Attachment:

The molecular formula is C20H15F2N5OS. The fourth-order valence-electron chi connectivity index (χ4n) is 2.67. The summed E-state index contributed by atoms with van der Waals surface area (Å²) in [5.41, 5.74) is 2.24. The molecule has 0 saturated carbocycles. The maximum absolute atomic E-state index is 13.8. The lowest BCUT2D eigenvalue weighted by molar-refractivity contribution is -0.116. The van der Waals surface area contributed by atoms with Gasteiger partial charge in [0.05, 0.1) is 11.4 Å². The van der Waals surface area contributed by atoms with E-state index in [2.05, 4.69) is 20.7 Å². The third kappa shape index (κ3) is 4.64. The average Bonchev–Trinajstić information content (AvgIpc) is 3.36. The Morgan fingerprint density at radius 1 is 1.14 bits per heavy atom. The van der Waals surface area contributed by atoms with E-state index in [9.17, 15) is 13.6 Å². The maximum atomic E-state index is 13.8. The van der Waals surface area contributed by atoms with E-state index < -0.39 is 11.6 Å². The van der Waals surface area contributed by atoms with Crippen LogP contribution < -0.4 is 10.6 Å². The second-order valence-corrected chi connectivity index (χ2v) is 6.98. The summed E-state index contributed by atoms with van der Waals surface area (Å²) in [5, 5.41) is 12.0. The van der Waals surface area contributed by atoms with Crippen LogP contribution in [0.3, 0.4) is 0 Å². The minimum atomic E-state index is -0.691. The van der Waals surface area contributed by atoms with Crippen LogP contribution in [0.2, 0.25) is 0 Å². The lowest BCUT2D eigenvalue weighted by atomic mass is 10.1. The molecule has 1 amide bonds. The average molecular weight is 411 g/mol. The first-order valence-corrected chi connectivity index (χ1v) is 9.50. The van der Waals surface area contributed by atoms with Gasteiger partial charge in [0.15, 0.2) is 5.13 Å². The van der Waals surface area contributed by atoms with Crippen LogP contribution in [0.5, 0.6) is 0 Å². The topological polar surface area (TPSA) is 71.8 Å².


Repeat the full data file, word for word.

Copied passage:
The molecular formula is C20H15F2N5OS. The fourth-order valence-electron chi connectivity index (χ4n) is 2.67. The summed E-state index contributed by atoms with van der Waals surface area (Å²) in [5.41, 5.74) is 2.24. The molecule has 0 saturated carbocycles. The maximum absolute atomic E-state index is 13.8. The lowest BCUT2D eigenvalue weighted by molar-refractivity contribution is -0.116. The van der Waals surface area contributed by atoms with Gasteiger partial charge in [0.05, 0.1) is 11.4 Å². The van der Waals surface area contributed by atoms with E-state index in [2.05, 4.69) is 20.7 Å². The third kappa shape index (κ3) is 4.64. The average Bonchev–Trinajstić information content (AvgIpc) is 3.36. The Morgan fingerprint density at radius 1 is 1.14 bits per heavy atom. The van der Waals surface area contributed by atoms with E-state index in [9.17, 15) is 13.6 Å². The maximum atomic E-state index is 13.8. The van der Waals surface area contributed by atoms with E-state index < -0.39 is 11.6 Å². The van der Waals surface area contributed by atoms with Crippen LogP contribution < -0.4 is 10.6 Å². The second-order valence-corrected chi connectivity index (χ2v) is 6.98. The summed E-state index contributed by atoms with van der Waals surface area (Å²) in [5, 5.41) is 12.0. The van der Waals surface area contributed by atoms with Crippen LogP contribution in [0.3, 0.4) is 0 Å². The minimum atomic E-state index is -0.691. The van der Waals surface area contributed by atoms with Crippen LogP contribution in [0.2, 0.25) is 0 Å². The lowest BCUT2D eigenvalue weighted by atomic mass is 10.1. The molecule has 1 amide bonds. The average molecular weight is 411 g/mol. The first-order valence-corrected chi connectivity index (χ1v) is 9.50. The van der Waals surface area contributed by atoms with Gasteiger partial charge in [0.15, 0.2) is 5.13 Å². The van der Waals surface area contributed by atoms with Crippen LogP contribution in [0.5, 0.6) is 0 Å². The topological polar surface area (TPSA) is 71.8 Å².